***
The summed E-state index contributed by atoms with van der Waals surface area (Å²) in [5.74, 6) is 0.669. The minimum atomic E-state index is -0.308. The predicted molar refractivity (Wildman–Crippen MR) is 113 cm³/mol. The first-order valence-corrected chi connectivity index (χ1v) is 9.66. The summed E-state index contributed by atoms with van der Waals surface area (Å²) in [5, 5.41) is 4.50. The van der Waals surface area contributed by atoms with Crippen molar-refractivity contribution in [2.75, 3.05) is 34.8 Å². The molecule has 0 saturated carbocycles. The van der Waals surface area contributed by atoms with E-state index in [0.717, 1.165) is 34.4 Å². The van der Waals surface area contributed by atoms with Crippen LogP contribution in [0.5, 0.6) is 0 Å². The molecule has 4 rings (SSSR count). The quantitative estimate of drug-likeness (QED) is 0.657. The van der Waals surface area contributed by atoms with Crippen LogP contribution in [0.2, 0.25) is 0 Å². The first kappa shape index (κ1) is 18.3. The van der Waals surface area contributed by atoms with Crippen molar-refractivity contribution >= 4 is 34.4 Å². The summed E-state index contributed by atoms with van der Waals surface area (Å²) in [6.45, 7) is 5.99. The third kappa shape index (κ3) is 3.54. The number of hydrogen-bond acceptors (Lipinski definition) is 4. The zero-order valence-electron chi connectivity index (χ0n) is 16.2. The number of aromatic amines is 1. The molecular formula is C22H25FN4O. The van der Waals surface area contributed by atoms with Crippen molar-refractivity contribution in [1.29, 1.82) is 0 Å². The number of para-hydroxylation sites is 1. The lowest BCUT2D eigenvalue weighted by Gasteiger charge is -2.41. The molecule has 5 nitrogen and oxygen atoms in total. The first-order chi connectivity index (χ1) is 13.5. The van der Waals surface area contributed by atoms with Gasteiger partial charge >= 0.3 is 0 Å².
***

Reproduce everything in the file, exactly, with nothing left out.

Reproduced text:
The summed E-state index contributed by atoms with van der Waals surface area (Å²) in [5.74, 6) is 0.669. The minimum atomic E-state index is -0.308. The predicted molar refractivity (Wildman–Crippen MR) is 113 cm³/mol. The first-order valence-corrected chi connectivity index (χ1v) is 9.66. The summed E-state index contributed by atoms with van der Waals surface area (Å²) in [5, 5.41) is 4.50. The van der Waals surface area contributed by atoms with Crippen molar-refractivity contribution in [2.75, 3.05) is 34.8 Å². The molecule has 0 saturated carbocycles. The van der Waals surface area contributed by atoms with E-state index in [0.717, 1.165) is 34.4 Å². The van der Waals surface area contributed by atoms with Crippen LogP contribution in [0.5, 0.6) is 0 Å². The molecule has 4 rings (SSSR count). The quantitative estimate of drug-likeness (QED) is 0.657. The van der Waals surface area contributed by atoms with Crippen LogP contribution in [0.2, 0.25) is 0 Å². The first kappa shape index (κ1) is 18.3. The van der Waals surface area contributed by atoms with Crippen molar-refractivity contribution >= 4 is 34.4 Å². The summed E-state index contributed by atoms with van der Waals surface area (Å²) in [6.45, 7) is 5.99. The third kappa shape index (κ3) is 3.54. The number of hydrogen-bond acceptors (Lipinski definition) is 4. The zero-order valence-electron chi connectivity index (χ0n) is 16.2. The number of aromatic amines is 1. The molecular formula is C22H25FN4O. The van der Waals surface area contributed by atoms with Crippen molar-refractivity contribution in [1.29, 1.82) is 0 Å². The number of para-hydroxylation sites is 1. The lowest BCUT2D eigenvalue weighted by Gasteiger charge is -2.41. The molecule has 5 nitrogen and oxygen atoms in total. The first-order chi connectivity index (χ1) is 13.5. The van der Waals surface area contributed by atoms with Gasteiger partial charge >= 0.3 is 0 Å².